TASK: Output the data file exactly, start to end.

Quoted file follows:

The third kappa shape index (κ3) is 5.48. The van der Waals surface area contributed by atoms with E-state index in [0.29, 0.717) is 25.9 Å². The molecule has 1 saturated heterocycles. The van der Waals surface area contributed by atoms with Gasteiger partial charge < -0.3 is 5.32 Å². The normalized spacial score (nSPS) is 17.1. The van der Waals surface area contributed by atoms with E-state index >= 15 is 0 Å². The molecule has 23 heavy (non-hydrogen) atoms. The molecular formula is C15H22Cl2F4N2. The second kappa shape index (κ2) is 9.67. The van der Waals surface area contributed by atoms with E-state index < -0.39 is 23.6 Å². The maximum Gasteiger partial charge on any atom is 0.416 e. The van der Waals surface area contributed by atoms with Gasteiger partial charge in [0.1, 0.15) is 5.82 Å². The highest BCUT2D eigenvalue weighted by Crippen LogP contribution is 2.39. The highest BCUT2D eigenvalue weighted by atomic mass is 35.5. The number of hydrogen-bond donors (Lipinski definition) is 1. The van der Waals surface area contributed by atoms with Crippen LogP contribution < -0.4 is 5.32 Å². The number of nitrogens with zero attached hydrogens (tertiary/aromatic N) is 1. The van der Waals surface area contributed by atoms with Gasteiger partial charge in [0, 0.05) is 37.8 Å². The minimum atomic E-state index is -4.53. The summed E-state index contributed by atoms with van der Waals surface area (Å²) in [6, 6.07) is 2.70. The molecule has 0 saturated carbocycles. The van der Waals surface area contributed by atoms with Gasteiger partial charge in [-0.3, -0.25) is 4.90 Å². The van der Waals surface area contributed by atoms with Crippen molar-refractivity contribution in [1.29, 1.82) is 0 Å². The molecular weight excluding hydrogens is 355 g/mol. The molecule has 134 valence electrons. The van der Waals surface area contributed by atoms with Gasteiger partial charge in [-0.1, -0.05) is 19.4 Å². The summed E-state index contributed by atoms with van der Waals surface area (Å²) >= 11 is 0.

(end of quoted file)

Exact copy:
The third kappa shape index (κ3) is 5.48. The van der Waals surface area contributed by atoms with E-state index in [0.29, 0.717) is 25.9 Å². The molecule has 1 saturated heterocycles. The van der Waals surface area contributed by atoms with Gasteiger partial charge < -0.3 is 5.32 Å². The normalized spacial score (nSPS) is 17.1. The van der Waals surface area contributed by atoms with E-state index >= 15 is 0 Å². The molecule has 23 heavy (non-hydrogen) atoms. The molecular formula is C15H22Cl2F4N2. The second kappa shape index (κ2) is 9.67. The van der Waals surface area contributed by atoms with E-state index < -0.39 is 23.6 Å². The maximum Gasteiger partial charge on any atom is 0.416 e. The van der Waals surface area contributed by atoms with Gasteiger partial charge in [0.1, 0.15) is 5.82 Å². The highest BCUT2D eigenvalue weighted by Crippen LogP contribution is 2.39. The highest BCUT2D eigenvalue weighted by atomic mass is 35.5. The number of hydrogen-bond donors (Lipinski definition) is 1. The van der Waals surface area contributed by atoms with Crippen LogP contribution < -0.4 is 5.32 Å². The number of nitrogens with zero attached hydrogens (tertiary/aromatic N) is 1. The van der Waals surface area contributed by atoms with Gasteiger partial charge in [0, 0.05) is 37.8 Å². The minimum atomic E-state index is -4.53. The summed E-state index contributed by atoms with van der Waals surface area (Å²) in [6, 6.07) is 2.70. The molecule has 0 saturated carbocycles. The van der Waals surface area contributed by atoms with Gasteiger partial charge in [-0.3, -0.25) is 4.90 Å². The van der Waals surface area contributed by atoms with Crippen molar-refractivity contribution in [1.29, 1.82) is 0 Å². The molecular weight excluding hydrogens is 355 g/mol. The molecule has 134 valence electrons. The van der Waals surface area contributed by atoms with Gasteiger partial charge in [-0.1, -0.05) is 19.4 Å². The summed E-state index contributed by atoms with van der Waals surface area (Å²) >= 11 is 0.